The Idaho Department of Health and Welfare reported 1,717 new confirmed and probable cases of COVID-19 statewide today, raising the total since March to 132,594. Of those, health officials continue to monitor an estimated 79,295 active cases.
The department considers coronavirus a contributing factor in the deaths of 1,313 Idahoans, 12 more than yesterday.
According to the state, Blaine County gained two confirmed and lost one probable case of COVID-19 today, indicating that one probable case was reclassified. Local totals are now 1,416 confirmed and 117 probable. Based on the most recent available data, the South Central Public Health District is monitoring 196 active cases in Blaine County.
Meanwhile, a total of 5,665 doses of the COVID-19 vaccine have been administered so far in Idaho.
Keep reading for updates on allergic reactions to the COVID-19 vaccine, Hailey’s local-option tax revenue, Idaho’s unemployment rate and more top news from Tuesday, Dec. 22.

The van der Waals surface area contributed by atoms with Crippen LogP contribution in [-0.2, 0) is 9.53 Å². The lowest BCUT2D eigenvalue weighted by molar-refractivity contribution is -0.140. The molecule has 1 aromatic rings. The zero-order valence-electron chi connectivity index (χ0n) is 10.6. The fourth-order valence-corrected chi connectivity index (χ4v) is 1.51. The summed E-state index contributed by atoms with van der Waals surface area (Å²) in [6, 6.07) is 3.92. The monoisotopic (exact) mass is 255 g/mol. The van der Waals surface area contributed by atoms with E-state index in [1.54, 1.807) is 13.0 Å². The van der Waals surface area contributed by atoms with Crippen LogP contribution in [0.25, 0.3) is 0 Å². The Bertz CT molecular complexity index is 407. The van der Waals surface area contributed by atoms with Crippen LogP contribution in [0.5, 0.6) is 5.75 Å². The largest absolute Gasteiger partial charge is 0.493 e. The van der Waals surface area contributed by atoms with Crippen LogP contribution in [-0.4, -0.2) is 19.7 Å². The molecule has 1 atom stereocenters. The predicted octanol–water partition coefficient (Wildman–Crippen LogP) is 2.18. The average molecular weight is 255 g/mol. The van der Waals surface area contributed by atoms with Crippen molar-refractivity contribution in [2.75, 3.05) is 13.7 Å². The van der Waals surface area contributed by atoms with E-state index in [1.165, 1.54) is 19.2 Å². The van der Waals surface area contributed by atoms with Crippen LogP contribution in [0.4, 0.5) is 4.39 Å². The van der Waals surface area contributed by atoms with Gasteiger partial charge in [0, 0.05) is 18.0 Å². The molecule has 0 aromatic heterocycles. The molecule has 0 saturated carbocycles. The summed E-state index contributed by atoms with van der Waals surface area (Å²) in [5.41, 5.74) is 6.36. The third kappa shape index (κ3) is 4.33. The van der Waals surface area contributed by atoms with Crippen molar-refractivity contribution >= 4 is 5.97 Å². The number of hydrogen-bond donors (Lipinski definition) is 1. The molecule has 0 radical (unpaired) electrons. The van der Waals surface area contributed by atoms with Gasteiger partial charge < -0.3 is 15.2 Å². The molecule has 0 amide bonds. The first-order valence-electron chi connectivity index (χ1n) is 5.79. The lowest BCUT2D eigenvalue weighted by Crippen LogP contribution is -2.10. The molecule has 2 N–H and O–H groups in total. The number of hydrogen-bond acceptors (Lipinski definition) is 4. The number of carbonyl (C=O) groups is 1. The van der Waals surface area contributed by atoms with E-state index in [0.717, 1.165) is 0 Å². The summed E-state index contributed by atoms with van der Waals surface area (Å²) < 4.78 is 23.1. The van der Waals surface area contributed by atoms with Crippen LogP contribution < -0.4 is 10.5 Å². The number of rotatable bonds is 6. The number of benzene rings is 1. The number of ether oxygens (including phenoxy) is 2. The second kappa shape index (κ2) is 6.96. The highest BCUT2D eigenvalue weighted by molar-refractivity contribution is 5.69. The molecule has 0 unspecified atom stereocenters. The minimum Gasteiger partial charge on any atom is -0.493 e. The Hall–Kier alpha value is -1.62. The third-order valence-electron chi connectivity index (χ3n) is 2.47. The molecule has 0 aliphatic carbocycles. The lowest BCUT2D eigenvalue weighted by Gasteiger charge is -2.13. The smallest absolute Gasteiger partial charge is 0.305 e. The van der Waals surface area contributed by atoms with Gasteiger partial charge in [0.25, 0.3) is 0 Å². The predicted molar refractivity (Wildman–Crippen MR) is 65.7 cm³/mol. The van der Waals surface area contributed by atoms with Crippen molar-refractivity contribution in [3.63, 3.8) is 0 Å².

• Two Idaho health-care workers experienced severe allergic reactions after receiving the Pfizer-BioNTech vaccine, the Department of Health Welfare reported. Both people had a known history of severe reactions to injectable medication. One has already recovered and one was hospitalized but was expected to be discharged today.
The department noted that such reactions are extremely rare and clinical trials of the vaccine indicate little risk to most people.
• The city of Hailey collected $522,822 in local-option tax revenue stemming from sales activity in fiscal 2020, marking a 24 percent drop compared to fiscal 2019, with the COVID-19 pandemic taking its toll.
• Idaho’s unemployment rate continued to fall in November, down 7 percentage points from the historic high of 11.8 percent in April, as the state economy recovers from the effects of the COVID-19 pandemic. Nonfarm payrolls regained 6,200 jobs last month.
• The Hailey City Council unanimously approved an agreement with the Idaho Transportation Department Monday authorizing the city to receive nearly $500,000 in federal funding for its planned Croy-to-Quigley bike and pedestrian path south of Curtis Park.
• The federal Centers for Disease Control released a series of recommendations and guidelines for safely celebrating the holidays this year, strongly encouraging people to only pursue in-person celebrations with members of their own household.
For more local and regional news, look for a copy of tomorrow’s Idaho Mountain Express, or visit mtexpress.com at any time.